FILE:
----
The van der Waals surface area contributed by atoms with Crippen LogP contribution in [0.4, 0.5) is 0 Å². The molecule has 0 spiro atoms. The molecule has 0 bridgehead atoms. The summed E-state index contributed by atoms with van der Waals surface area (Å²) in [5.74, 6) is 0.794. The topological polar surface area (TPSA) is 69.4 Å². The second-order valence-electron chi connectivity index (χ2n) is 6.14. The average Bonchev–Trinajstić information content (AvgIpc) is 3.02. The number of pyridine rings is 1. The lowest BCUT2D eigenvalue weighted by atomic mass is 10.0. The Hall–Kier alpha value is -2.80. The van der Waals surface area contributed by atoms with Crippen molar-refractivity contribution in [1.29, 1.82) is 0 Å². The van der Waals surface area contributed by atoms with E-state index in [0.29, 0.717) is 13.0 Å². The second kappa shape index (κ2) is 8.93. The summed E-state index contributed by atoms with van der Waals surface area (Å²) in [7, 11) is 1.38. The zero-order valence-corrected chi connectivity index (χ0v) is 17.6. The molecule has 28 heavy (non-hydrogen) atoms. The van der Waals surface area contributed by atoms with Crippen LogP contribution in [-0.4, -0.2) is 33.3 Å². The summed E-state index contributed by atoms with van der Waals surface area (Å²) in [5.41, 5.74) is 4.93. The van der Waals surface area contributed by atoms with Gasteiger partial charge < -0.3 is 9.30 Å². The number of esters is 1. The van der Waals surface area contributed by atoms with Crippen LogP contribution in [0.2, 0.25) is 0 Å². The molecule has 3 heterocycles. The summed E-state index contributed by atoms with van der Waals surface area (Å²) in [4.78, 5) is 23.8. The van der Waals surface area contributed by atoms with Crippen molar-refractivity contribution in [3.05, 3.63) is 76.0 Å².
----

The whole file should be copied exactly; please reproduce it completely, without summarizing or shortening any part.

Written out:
The van der Waals surface area contributed by atoms with Crippen LogP contribution in [0.4, 0.5) is 0 Å². The molecule has 0 spiro atoms. The molecule has 0 bridgehead atoms. The summed E-state index contributed by atoms with van der Waals surface area (Å²) in [5.74, 6) is 0.794. The topological polar surface area (TPSA) is 69.4 Å². The second-order valence-electron chi connectivity index (χ2n) is 6.14. The average Bonchev–Trinajstić information content (AvgIpc) is 3.02. The number of pyridine rings is 1. The lowest BCUT2D eigenvalue weighted by atomic mass is 10.0. The Hall–Kier alpha value is -2.80. The van der Waals surface area contributed by atoms with Crippen molar-refractivity contribution in [1.29, 1.82) is 0 Å². The van der Waals surface area contributed by atoms with E-state index in [0.29, 0.717) is 13.0 Å². The second kappa shape index (κ2) is 8.93. The summed E-state index contributed by atoms with van der Waals surface area (Å²) in [7, 11) is 1.38. The zero-order valence-corrected chi connectivity index (χ0v) is 17.6. The molecule has 28 heavy (non-hydrogen) atoms. The van der Waals surface area contributed by atoms with Crippen LogP contribution in [-0.4, -0.2) is 33.3 Å². The summed E-state index contributed by atoms with van der Waals surface area (Å²) in [5.41, 5.74) is 4.93. The van der Waals surface area contributed by atoms with Gasteiger partial charge < -0.3 is 9.30 Å². The number of esters is 1. The van der Waals surface area contributed by atoms with Crippen LogP contribution in [0.2, 0.25) is 0 Å². The molecule has 3 heterocycles. The summed E-state index contributed by atoms with van der Waals surface area (Å²) in [4.78, 5) is 23.8. The van der Waals surface area contributed by atoms with Crippen molar-refractivity contribution in [3.05, 3.63) is 76.0 Å².